Career choices and unsolicited advice

 

Sir, – As the Leaving Cert approaches and particularly as CAO season gets nearer, it would be nice if stakeholders of all kinds would refrain from offering youngsters unsolicited advice about their career choices. They have enough pressure on them as it is.

Too often, though, students are exhorted to study disciplines because these disciplines are said to offer high rates of employment with high earning potential. But as the recent and excellent HEA-CSO report on graduate outcomes shows (Higher Education Outcomes: Graduates of 2010-2014), post-graduation employment rates and earnings, as well as the rate at which earnings rise, are dependent on a host of factors, not just the particular discipline. What is absolutely clear from this report is that the grade with which a person graduates from higher education closely correlates with their subsequent income.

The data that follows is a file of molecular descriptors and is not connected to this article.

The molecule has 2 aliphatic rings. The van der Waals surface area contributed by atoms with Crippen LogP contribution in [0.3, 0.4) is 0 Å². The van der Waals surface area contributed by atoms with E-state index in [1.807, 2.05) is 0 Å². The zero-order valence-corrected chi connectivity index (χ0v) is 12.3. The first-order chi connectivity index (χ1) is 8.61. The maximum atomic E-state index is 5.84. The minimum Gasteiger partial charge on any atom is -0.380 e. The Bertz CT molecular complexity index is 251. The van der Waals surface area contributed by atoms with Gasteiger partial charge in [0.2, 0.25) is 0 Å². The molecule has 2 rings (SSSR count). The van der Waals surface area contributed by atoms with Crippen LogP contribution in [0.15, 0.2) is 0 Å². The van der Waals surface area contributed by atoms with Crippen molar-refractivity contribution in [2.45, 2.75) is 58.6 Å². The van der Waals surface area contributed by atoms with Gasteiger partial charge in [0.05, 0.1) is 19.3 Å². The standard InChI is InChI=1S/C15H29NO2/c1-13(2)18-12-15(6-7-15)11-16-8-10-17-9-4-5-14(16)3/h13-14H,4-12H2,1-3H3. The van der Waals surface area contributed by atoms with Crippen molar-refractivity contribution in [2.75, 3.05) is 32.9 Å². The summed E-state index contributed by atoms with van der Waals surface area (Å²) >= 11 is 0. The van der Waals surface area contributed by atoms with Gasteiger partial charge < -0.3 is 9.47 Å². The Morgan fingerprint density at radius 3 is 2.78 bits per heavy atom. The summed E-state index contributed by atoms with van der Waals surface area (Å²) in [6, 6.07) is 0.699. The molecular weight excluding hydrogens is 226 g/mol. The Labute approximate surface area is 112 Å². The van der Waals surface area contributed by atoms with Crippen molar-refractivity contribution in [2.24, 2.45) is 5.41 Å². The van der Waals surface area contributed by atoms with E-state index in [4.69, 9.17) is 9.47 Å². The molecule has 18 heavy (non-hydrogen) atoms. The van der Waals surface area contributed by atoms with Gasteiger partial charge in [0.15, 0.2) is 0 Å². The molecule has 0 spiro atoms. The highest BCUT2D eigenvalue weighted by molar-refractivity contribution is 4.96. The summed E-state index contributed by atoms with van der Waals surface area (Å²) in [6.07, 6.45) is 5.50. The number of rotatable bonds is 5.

So the best advice any young person can be given is to choose to study what you love, or even just like, because, if you do, you are more likely to become an engaged, committed and high-achieving third-level student.

Happiness is unlikely to be found by following the advice of some industry spokesperson who views education solely as an exercise in training for the workplace. – Yours, etc,

GREG FOLEY,

Associate Professor,

Bioprocess Engineering,

School of Biotechnology,

Dublin City University,

Dublin 9.